On Thursday and Friday this week, Kulturprinsen participates in KL's Children and Youth Summit. We look forward to inspiring presentations and thematic sessions, where we will be particularly concerned with how we strengthen the quality of play, education and strong communities in day care and create a strong primary school with community and well-being for all children and young people.
More and more children and young people are having difficulties and are not thriving in kindergarten, at school or when they have time off. This calls for solutions that both strengthen broad and inclusive communities and ensure engaging opportunities for children and young people who need a different environment.
We therefore believe that it is both positive and necessary that KL focuses on not only the causes of, but also the handling of the well-being crisis at this year's Children and Young People Summit. The municipalities have a great responsibility for, but also with the opportunities to create a good framework for well-being and communities, both in daycare and school, but also when it calls out to SFO or club. But this requires us to have the freedom and courage to rethink everyday life in day care centres and primary schools, taking the child's perspective and involvement seriously.
It is important that we, both politically and in practice, dare to open our eyes to the fact that some structural changes are needed for the well-being of children and that we need to think more 360 degrees around the child. We need to think about children and adults in all three arenas - school/day care, leisure and family. Because we are interdependent, children's well-being depends also on the well-being of adults. If children don't thrive, adults don't either - and vice versa.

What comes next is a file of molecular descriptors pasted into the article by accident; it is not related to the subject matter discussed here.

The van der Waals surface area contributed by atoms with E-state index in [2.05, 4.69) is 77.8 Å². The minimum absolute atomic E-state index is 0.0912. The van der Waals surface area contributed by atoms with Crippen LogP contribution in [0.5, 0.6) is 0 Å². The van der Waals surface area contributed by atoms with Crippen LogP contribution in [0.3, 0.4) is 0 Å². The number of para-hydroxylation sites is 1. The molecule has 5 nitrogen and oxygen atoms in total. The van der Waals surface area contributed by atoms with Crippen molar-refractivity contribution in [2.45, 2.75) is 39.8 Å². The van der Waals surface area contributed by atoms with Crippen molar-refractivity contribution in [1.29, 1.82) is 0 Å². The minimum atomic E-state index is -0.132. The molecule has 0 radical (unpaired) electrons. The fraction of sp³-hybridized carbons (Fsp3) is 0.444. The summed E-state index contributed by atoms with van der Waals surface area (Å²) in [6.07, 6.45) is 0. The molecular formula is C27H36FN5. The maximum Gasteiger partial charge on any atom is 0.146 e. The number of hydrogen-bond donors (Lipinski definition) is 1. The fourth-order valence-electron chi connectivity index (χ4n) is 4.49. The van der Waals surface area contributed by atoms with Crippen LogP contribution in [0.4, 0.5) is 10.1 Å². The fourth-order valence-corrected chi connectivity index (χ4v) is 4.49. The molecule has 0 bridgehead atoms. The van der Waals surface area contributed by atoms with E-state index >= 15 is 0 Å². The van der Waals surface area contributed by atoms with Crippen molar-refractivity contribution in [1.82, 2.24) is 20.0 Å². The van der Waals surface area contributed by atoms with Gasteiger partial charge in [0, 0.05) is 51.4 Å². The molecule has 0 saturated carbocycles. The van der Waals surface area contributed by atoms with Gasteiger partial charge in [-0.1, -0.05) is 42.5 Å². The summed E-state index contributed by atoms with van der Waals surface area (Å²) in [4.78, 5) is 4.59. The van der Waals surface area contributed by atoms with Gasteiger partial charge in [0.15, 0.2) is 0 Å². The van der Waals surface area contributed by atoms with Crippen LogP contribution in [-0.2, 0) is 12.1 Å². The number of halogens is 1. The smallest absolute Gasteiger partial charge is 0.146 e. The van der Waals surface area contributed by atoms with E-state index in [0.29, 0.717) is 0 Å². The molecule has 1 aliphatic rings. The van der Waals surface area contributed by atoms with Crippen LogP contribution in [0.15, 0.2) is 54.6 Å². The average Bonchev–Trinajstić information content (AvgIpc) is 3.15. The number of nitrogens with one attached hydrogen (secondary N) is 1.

Here, art and culture as a regular part of children's everyday activities, for example in long-term programmes, can help to create education, well-being and meaningful communities. We must therefore create an even better environment for play, creativity, experimentation and immersion in performance-free spaces. Here, all children and young people must experience that they are involved and have a valuable place in the community, based on the needs and prerequisites of each individual child.
We therefore hope that the arts and culture will play an even greater role at this year's Children and Young People's Summit as one of the paths to greater well-being, courage and commitment among our children and young people and the adults who surround them in their everyday lives.